Smith-Waterman data dependencies. Each cell of the alignment matrix depends on the cells on the left and above it. Independent data can be found only on the same anti-diagonal.
CUDA programming model
The two major GPU vendors, NVidia and AMD, recently announced their new developing platforms, respectively CUDA [7
] and CTM [8
]. Unlike previous GPU programming models, these are proprietary approaches designed to allow a direct access to their specific graphics hardware. Therefore, there is no compatibility between the two platforms. CUDA is an extension of the C programming language; CTM is a virtual machine running proprietary assembler code. However, both platforms overcome some important restrictions on previous GPGPU approaches, in particular those set by the traditional graphics pipeline and the relative programming interfaces like OpenGL and Direct3D.
We selected NVidia GeForce 8800 and its CUDA platform to design our Smith-Waterman implementation because it is the first available GPU on the market capable of an internal integer representation of data.
In CUDA, the GPU is viewed as a compute device suitable for parallel data applications. It has its own device random access memory and may run a very high number of threads in parallel (Figure ). Threads are grouped in blocks and many blocks may run in a grid of blocks. Such structured sets of threads may be launched on a kernel of code, processesing the data stored in the device memory. Threads of the same block share data through fast shared on-chip memory and can be synchronized through synchronization points. An important aspect of CUDA programming is the management of the memory spaces that have different characteristics and performances:
Figure 2 CUDA architecture. New CUDA compatible GPUs are implemented as a set of multiprocessors. Each multiprocessor has several ALUs (Arithmetic Logic Unit) that, at any given clock cycle, execute the same instructions but on different data. Each ALU can access (more ...)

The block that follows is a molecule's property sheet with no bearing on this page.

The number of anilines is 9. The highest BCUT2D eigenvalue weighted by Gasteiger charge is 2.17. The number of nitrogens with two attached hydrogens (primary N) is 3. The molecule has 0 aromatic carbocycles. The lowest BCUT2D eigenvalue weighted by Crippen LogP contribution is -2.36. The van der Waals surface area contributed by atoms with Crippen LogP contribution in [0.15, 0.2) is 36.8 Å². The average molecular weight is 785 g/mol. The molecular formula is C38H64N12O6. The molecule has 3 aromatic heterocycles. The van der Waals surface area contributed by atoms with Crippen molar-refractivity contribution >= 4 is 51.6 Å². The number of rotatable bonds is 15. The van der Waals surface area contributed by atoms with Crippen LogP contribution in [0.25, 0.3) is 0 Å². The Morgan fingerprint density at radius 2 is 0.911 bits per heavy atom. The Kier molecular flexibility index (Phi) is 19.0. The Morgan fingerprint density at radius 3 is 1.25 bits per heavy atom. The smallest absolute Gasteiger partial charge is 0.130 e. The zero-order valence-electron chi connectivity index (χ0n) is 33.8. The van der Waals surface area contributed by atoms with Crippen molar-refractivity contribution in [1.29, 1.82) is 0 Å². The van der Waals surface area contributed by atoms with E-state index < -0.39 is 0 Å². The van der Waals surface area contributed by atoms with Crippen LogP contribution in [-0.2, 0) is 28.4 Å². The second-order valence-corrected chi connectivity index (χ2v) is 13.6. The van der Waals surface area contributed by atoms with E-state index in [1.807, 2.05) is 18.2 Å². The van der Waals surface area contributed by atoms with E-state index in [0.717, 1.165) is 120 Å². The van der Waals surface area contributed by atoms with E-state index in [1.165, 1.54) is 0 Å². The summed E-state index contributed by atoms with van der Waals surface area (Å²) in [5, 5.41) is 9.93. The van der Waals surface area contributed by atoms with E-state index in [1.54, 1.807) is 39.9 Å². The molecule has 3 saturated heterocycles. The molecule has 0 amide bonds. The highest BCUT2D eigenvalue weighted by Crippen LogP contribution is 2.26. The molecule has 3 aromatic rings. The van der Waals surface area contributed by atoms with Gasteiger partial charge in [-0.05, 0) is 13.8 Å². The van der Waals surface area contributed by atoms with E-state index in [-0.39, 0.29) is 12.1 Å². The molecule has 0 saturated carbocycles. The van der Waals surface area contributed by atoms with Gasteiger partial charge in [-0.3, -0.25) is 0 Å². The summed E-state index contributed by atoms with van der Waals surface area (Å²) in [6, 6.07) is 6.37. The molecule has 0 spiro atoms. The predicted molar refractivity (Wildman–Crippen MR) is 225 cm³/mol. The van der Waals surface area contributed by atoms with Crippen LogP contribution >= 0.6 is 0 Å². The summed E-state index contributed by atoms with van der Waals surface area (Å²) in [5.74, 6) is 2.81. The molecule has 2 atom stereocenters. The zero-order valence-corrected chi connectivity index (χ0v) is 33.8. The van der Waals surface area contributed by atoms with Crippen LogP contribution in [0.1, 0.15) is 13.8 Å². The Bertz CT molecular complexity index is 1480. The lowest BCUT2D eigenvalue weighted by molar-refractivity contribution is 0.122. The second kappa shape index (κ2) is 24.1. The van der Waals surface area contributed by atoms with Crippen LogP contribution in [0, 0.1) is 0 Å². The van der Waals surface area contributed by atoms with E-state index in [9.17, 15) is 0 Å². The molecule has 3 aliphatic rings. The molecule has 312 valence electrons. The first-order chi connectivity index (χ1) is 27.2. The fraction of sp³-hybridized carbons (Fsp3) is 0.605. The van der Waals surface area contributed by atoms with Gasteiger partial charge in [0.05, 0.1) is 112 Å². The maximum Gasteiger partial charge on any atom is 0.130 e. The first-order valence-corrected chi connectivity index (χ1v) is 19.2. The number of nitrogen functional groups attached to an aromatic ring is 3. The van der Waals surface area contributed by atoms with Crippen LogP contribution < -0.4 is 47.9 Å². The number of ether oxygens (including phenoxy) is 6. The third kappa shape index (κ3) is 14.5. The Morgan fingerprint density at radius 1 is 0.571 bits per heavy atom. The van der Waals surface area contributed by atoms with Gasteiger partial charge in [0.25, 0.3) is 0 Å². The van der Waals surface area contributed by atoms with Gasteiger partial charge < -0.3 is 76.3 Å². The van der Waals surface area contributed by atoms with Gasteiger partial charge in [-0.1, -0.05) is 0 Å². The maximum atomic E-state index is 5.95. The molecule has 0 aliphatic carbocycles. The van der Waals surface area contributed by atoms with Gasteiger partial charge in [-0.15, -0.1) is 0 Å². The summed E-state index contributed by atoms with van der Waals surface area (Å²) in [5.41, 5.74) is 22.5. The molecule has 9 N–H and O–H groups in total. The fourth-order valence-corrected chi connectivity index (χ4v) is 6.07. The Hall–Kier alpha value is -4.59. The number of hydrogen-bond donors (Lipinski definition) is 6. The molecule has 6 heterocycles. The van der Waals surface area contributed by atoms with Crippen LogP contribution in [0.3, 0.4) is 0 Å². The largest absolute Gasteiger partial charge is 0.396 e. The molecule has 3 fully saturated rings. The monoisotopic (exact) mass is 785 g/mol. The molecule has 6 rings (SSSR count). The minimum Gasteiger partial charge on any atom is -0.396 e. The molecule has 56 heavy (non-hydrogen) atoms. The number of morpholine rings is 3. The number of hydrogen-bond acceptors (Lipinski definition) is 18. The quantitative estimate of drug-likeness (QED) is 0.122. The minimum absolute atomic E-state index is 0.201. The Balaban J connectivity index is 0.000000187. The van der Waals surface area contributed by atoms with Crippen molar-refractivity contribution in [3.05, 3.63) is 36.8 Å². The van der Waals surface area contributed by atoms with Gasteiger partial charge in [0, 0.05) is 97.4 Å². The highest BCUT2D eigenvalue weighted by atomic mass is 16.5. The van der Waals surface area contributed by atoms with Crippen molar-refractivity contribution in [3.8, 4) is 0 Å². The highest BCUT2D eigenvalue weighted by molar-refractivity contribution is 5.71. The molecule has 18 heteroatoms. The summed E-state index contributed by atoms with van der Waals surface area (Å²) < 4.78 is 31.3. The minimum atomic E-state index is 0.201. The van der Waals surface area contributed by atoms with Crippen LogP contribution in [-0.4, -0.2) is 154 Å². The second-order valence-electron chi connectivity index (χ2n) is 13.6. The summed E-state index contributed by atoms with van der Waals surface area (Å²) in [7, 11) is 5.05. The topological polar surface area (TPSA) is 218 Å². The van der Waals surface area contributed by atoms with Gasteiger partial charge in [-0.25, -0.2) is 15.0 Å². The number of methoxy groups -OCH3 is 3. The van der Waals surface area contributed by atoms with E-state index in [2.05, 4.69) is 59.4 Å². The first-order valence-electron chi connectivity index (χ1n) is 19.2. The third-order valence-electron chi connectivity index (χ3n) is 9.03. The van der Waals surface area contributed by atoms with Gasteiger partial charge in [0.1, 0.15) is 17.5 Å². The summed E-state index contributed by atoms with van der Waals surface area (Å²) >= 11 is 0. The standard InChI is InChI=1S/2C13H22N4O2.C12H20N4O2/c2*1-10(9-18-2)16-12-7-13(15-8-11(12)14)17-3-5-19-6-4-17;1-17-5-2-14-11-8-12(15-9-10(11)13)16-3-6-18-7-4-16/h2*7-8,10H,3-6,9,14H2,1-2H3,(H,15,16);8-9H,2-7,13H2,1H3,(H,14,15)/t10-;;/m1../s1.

• Read-write per-thread registers (fast, very limited size)
• Read-write per-thread local memory (slow, not cached, limited size)
• Read-write per-block shared memory (fast, very limited size)
• Read-write per-grid global memory (slow, not cached, large size)
• Read-only per-grid constant memory (slow but cached, limited size)
• Read-only per-grid texture memory (slow but cached, large size)
The proper choice of the memory to be used in each kernel depends on many factors such as the speed, the amount needed, and the operations to be performed on the stored data. An important restriction is the limited size of shared memory, which is the only available read-write cache. Unlike the CPU programming model, here the programmer needs to explicitly copy data from the global memory to the cache (shared memory) and backwards. But this new architecture allows the access to memory in a really general way, so both scatter and gather operations are available. Gather is the ability to read any memory cell during the run of the kernel code. Scatter is the ability to randomly access any memory cell for writing. The unavailability of scatter was one of the major limitations of OpenGL when applied to GPGPU applications. The main point in approaching CUDA is that the overall performance of the applications dramatically depends on the management of the memory, which is much more complex than in the CPUs.